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Sierra Leone

Yearbook 1998

Sierra Leone. In February, Nigerian-led West African force ECOMOG entered the capital Freetown and expelled the military junta that had overthrown President Ahmad Tejan Kabbah in May 1997. According to Countryaah, the entrance was preceded by fierce fighting on the outskirts of the city and bombings of the harbor to prevent the junta from breaking the trade sanctions imposed on it. At least 100 civilians were killed in the fighting and the state of supply in the city became precarious.

1998 Sierra Leone

Since President Kabbah returned from exile - and replaced the coup leader Johnny Paul Koroma as head of state - the state of emergency was announced to facilitate the arrest of people who cooperated with the junta and to seize their assets. A couple of thousand junta supporters were arrested, including former President Joseph Momoh.

During the spring and summer, mass trials were carried out against junta soldiers and fellow runners. 43 civilians were sentenced to death for treason. All appealed. Momoh was acquitted of the treason charges, but was sentenced to ten years in prison for conspiracy.

The most notable death sentence fell on Foday Sankoh, leader of the Revolutionary United Front (RUF) guerrilla movement. After the 1997 coup, RUF allied with the military junta and Sankoh was named vice president. However, he was never able to take up the post because he was arrested for illegal weapons possession in Nigeria in March 1997 and detained there until he was extradited to Sierra Leone after the fall of the junta. Sankoh had to take care of his defense himself as no domestic lawyer dared to take him on. He appealed against the verdict and was promised help in the higher court by British lawyers, including former Minister of Agriculture Douglas Hogg.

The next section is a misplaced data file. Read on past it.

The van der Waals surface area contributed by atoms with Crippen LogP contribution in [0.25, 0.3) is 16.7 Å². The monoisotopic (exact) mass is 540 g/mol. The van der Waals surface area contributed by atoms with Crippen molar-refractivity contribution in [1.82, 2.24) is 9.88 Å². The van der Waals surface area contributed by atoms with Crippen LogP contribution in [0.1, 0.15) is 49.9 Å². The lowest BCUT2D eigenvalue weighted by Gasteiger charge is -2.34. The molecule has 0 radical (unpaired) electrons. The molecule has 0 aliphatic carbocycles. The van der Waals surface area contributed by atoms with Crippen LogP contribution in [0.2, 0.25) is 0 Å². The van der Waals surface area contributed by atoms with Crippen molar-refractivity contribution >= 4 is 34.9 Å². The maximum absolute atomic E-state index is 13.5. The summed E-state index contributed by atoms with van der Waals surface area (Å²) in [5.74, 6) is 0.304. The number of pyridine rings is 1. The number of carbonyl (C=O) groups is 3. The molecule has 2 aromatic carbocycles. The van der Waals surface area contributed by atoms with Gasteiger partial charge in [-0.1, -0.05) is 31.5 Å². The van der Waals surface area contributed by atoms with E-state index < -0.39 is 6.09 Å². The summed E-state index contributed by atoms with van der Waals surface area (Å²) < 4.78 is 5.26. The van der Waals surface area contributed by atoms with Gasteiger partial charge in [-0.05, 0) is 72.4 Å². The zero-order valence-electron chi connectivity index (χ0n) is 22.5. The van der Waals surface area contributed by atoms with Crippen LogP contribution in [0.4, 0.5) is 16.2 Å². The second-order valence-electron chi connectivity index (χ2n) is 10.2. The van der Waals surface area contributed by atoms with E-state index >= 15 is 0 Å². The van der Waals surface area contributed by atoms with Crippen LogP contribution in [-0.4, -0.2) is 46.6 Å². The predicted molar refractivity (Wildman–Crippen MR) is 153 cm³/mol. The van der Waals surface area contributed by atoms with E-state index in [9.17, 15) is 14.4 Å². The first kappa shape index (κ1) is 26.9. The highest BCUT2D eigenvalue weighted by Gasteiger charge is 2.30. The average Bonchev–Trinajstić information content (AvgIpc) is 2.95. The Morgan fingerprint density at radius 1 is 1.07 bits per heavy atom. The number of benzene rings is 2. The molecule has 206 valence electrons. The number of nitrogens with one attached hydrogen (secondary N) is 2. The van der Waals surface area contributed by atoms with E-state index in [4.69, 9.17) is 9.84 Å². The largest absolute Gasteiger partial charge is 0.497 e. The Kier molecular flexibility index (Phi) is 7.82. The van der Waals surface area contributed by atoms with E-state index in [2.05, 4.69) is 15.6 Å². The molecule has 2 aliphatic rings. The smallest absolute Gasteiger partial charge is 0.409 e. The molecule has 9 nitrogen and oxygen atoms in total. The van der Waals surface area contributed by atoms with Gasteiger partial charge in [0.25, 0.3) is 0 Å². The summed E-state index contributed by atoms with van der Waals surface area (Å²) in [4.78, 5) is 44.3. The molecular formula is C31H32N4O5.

Twenty-four junta soldiers sentenced to death by a military court were executed a week after the verdict. They had no opportunity to appeal.

The ousted Junta soldiers and the RUF continued throughout the year to oppose ECOMOG. Many reports came of the rebels' bestial advances in the countryside. A UN commission led by the Swedish UN ambassador Hans Dahlgren accused them of killing or mutilating more than 4,000 civilians.

Despite ECOMOG claiming control of 90% of the country at the end of November, the rebels in December succeeded in a dramatic counter-offensive. They entered several important locations and stood at the turn of the year just outside Freetown. ECOMOG introduced reinforcements to the capital and foreign citizens began to be evacuated.

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